The Cult of the Avant-Garde Artist

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The Cult of the Avant-Garde Artist examines the philosophical, psychological and aesthetic premises for avant-garde art and its subsequent evolution and corruption in the late twentieth century. Arguing that modernist art is essentially therapeutic in intention, both towards self and society, Donald Kuspit further posits that neo-avant-garde, or post-modern art, at once mocks and denies the possibility of therapeutic change. As such, it accommodates the status quo of capitalist society, in which fame and fortune are valued above anything else. Stripping avant-garde art of its missionary, therapeutic intention, neo-avant-garde art instead converts it into a cliché of creative novelty or ironical value for its fashionable look. Moreover, it destroys the precarious balance of artistic narcissism and social empathy that characterizes modern art, tilting it cynically towards the former. Incorporating psychoanalytic ideas, particularly those concerned with narcissism, The Cult of the Avant-Garde Artist offers a reinterpretation of modern art history. Donald Kuspit, one of America's foremost art critics, is a contributing editor to Artforum and the author of many books.

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Editorial Reviews

Library Journal
While neither of these surveys of nonconformist Russian artists is complete unto itself, they perfectly complement each other. Matthew and Renee Baigell, a professor of art history and a student of Russian literature, respectively, offer interviews they conducted with 47 Russian artists who worked outside the government-ordained school of Socialist Realism. Their interviews were conducted recently, spurred by the donation to Rutgers University of Norton Dodge's significant collection of unoffical art assembled over more than three decades. (For more on Dodge, see John McPhee's The Ransom of Russian Art, LJ 11/1/94.) Reprinted verbatim, the interviews are straightforward and as often biographical as analytical in subject matter. Collectively, they offer a singularly clear picture of the trials, and vastly dissimilar experiences, of artists operating at once under and outside a totalitarian regime. While it provides invaluable context, the book lacks both illustrations and an overarching art historical analysis, leaving the reader's appetite whetted but unsatisfied. A catalog of more than 40 paintings from the late 1980s and early 1990s, New Russian Art by contrast offers a vital contemporary sampling, albeit somewhat short on context. The reproductions are large and clear, and the two introductory essays anecdotally describe the building of the collection while offering a quick gloss on the history of the 20th-century Russian avant-garde. Seven of the artists appear in both books. Small art collections might purchase New Russian Art as a sufficient look at recent Russian art, but all larger collections should have both records of this underdocumented milieu.Eric Bryant, "Library Journal"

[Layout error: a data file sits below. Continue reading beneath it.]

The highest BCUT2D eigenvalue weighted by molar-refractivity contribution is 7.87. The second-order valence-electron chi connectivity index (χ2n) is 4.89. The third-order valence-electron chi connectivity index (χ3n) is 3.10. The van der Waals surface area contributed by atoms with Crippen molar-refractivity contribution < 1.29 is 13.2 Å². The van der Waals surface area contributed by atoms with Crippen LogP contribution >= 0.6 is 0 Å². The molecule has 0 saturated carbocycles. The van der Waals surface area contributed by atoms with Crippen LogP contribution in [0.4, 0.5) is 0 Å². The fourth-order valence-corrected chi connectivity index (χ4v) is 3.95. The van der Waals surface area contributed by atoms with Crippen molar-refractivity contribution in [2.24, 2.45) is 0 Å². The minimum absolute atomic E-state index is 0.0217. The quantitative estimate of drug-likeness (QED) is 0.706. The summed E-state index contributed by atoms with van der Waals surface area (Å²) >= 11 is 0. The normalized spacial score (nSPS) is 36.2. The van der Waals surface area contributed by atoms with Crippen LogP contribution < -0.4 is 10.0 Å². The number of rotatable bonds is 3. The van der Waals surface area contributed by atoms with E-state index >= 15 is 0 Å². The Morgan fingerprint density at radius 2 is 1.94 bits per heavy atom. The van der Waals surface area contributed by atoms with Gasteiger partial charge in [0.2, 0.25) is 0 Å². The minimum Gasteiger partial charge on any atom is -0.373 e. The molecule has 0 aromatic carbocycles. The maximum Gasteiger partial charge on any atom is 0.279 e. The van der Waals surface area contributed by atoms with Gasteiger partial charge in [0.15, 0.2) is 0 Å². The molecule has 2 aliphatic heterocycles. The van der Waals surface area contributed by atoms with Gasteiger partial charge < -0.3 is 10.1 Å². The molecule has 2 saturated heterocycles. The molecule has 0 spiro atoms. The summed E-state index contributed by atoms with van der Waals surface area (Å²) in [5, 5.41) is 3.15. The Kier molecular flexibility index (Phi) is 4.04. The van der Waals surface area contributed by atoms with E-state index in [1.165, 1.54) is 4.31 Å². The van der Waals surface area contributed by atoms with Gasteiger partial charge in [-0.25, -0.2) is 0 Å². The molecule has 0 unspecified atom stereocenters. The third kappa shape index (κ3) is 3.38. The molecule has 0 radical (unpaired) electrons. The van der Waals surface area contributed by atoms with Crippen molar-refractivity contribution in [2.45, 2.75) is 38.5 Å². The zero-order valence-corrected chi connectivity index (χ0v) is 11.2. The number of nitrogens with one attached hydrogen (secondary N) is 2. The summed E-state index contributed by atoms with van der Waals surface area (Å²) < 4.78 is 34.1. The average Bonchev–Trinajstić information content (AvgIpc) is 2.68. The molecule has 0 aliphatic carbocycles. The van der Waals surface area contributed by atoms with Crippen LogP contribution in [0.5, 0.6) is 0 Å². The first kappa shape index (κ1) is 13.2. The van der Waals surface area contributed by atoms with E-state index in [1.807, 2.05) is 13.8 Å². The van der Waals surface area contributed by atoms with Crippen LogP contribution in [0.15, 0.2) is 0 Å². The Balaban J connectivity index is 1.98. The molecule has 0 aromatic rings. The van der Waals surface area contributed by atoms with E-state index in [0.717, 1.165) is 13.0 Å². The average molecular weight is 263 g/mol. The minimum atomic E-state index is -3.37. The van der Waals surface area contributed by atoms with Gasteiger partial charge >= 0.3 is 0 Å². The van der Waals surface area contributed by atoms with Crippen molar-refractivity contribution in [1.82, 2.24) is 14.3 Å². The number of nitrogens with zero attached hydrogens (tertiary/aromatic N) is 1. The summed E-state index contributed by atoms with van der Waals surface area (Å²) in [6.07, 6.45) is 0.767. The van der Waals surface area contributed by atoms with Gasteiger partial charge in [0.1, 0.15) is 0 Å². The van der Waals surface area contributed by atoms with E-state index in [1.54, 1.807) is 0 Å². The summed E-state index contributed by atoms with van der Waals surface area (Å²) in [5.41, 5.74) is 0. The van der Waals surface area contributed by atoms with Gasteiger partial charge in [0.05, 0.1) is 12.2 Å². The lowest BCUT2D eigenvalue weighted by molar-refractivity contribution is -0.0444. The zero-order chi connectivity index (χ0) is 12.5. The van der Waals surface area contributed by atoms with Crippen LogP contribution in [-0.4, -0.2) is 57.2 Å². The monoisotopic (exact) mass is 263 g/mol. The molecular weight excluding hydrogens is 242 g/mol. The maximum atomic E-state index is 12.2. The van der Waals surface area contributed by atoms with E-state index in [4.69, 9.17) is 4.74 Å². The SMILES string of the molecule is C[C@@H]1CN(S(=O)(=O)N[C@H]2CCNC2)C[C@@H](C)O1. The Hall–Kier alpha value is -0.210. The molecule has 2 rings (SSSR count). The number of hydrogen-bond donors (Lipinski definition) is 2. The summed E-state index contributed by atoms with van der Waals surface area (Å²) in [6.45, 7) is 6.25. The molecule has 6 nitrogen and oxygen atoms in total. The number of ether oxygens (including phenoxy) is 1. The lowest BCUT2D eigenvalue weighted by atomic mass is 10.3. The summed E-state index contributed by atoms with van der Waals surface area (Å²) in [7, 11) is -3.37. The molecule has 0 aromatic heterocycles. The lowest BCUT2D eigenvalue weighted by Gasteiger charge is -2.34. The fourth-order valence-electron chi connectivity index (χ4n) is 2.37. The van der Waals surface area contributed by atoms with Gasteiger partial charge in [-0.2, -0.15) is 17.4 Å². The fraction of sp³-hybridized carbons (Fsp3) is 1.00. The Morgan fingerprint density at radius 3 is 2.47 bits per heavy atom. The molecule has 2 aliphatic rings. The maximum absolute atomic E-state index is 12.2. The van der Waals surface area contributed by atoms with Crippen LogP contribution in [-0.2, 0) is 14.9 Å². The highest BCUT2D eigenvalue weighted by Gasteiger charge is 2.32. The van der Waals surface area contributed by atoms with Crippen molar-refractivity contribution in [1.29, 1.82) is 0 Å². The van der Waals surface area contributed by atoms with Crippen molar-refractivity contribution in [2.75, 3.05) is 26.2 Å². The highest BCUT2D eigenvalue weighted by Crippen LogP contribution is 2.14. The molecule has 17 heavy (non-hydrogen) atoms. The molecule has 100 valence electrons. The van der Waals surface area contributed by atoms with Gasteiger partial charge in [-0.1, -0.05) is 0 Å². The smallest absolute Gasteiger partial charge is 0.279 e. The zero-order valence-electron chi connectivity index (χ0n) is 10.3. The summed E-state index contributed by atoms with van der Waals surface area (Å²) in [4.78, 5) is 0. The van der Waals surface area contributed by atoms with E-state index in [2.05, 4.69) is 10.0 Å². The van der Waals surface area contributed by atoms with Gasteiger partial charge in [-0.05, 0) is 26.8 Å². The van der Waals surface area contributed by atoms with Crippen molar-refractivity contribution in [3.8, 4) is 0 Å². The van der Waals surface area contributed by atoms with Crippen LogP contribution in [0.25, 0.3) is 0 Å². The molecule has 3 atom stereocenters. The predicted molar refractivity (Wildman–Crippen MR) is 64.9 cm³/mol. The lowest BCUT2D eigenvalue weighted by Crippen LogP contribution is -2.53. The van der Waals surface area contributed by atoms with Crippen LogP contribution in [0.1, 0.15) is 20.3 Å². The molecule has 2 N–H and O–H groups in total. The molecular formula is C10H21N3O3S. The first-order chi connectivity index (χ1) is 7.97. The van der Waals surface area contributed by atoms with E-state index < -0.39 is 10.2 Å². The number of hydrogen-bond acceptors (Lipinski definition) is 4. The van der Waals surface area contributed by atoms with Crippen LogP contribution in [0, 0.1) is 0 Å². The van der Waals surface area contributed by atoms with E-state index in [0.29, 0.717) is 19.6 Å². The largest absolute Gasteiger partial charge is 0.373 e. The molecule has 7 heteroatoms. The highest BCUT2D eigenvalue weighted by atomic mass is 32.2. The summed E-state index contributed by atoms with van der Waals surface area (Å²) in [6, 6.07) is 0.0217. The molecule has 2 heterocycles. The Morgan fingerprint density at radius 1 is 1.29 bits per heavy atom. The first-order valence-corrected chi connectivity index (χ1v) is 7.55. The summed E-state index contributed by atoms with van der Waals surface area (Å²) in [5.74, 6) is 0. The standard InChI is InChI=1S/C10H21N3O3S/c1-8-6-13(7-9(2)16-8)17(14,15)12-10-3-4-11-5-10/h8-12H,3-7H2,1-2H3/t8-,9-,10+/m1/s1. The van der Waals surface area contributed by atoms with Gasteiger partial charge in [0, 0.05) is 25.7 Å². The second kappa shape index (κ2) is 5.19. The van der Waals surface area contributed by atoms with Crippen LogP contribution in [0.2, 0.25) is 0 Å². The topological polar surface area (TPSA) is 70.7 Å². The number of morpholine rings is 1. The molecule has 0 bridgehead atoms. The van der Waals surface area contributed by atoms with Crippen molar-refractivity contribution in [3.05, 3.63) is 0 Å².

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Product Details

  • ISBN-13: 9780521469227
  • Publisher: Cambridge University Press
  • Publication date: 7/31/2008
  • Edition description: Reprint
  • Pages: 188
  • Product dimensions: 5.98 (w) x 8.98 (h) x 0.43 (d)

Table of Contents

1. Avant-Garde and the neo-avant-garde: from the pursuit of the primordial to the nihilism of narcissism; 1A. The idealisation of the avant-garde artist as transmuter of value; 1B. Fame, fortune, publicity, paratism: The narcissistic illusions of the neo-avant-garde artist; 2. Preliminary therapeutic attitude: the provocative object as a path to primordiality (Picasso and Duchamp); 3. The geometrical cure: art as a matter of principle (Mondrian and Malevich); 4. The expressive cure: art as the recovery of primal emotion (Expressionism and Surrealism); 5. Fame as the cure-all, or the charisma of cynicism: Andy Warhol; 6. Enchanting the disenchanted, or the artist's last stand: Joseph Beuys; 7. The decadence or cloning of the avant-garde: appropriating art; Notes; Index.

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